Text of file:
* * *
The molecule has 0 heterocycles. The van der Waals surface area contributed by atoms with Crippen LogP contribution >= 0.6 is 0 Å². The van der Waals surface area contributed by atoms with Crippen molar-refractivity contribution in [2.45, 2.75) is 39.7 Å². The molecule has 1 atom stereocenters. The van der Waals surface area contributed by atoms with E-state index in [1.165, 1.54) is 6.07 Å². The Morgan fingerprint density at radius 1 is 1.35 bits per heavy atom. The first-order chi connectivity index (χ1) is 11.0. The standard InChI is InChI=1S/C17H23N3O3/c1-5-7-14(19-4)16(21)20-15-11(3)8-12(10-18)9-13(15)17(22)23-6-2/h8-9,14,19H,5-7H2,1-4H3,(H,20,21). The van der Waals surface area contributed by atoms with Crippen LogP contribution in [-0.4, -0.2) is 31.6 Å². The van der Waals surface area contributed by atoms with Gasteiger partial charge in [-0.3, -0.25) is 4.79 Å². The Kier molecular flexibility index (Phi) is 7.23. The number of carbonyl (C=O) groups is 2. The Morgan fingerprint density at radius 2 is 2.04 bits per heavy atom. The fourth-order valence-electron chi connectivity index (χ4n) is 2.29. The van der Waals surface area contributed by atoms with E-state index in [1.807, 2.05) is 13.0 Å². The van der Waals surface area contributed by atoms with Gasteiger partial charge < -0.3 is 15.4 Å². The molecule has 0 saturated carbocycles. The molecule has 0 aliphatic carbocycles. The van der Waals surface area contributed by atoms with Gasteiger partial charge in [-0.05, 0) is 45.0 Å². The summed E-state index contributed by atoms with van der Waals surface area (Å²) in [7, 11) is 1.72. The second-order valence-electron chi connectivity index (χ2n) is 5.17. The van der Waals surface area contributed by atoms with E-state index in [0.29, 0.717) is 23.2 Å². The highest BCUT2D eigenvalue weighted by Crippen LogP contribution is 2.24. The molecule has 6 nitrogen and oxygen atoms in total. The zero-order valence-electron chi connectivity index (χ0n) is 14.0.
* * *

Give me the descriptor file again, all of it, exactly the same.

The molecule has 0 heterocycles. The van der Waals surface area contributed by atoms with Crippen LogP contribution >= 0.6 is 0 Å². The van der Waals surface area contributed by atoms with Crippen molar-refractivity contribution in [2.45, 2.75) is 39.7 Å². The molecule has 1 atom stereocenters. The van der Waals surface area contributed by atoms with E-state index in [1.165, 1.54) is 6.07 Å². The Morgan fingerprint density at radius 1 is 1.35 bits per heavy atom. The first-order chi connectivity index (χ1) is 11.0. The standard InChI is InChI=1S/C17H23N3O3/c1-5-7-14(19-4)16(21)20-15-11(3)8-12(10-18)9-13(15)17(22)23-6-2/h8-9,14,19H,5-7H2,1-4H3,(H,20,21). The van der Waals surface area contributed by atoms with Crippen LogP contribution in [-0.4, -0.2) is 31.6 Å². The van der Waals surface area contributed by atoms with Gasteiger partial charge in [-0.3, -0.25) is 4.79 Å². The Kier molecular flexibility index (Phi) is 7.23. The number of carbonyl (C=O) groups is 2. The Morgan fingerprint density at radius 2 is 2.04 bits per heavy atom. The fourth-order valence-electron chi connectivity index (χ4n) is 2.29. The van der Waals surface area contributed by atoms with E-state index in [1.807, 2.05) is 13.0 Å². The van der Waals surface area contributed by atoms with Gasteiger partial charge < -0.3 is 15.4 Å². The molecule has 0 saturated carbocycles. The molecule has 0 aliphatic carbocycles. The van der Waals surface area contributed by atoms with Gasteiger partial charge in [-0.05, 0) is 45.0 Å². The summed E-state index contributed by atoms with van der Waals surface area (Å²) in [7, 11) is 1.72. The second-order valence-electron chi connectivity index (χ2n) is 5.17. The van der Waals surface area contributed by atoms with E-state index in [0.29, 0.717) is 23.2 Å². The highest BCUT2D eigenvalue weighted by Crippen LogP contribution is 2.24. The molecule has 6 nitrogen and oxygen atoms in total. The zero-order valence-electron chi connectivity index (χ0n) is 14.0.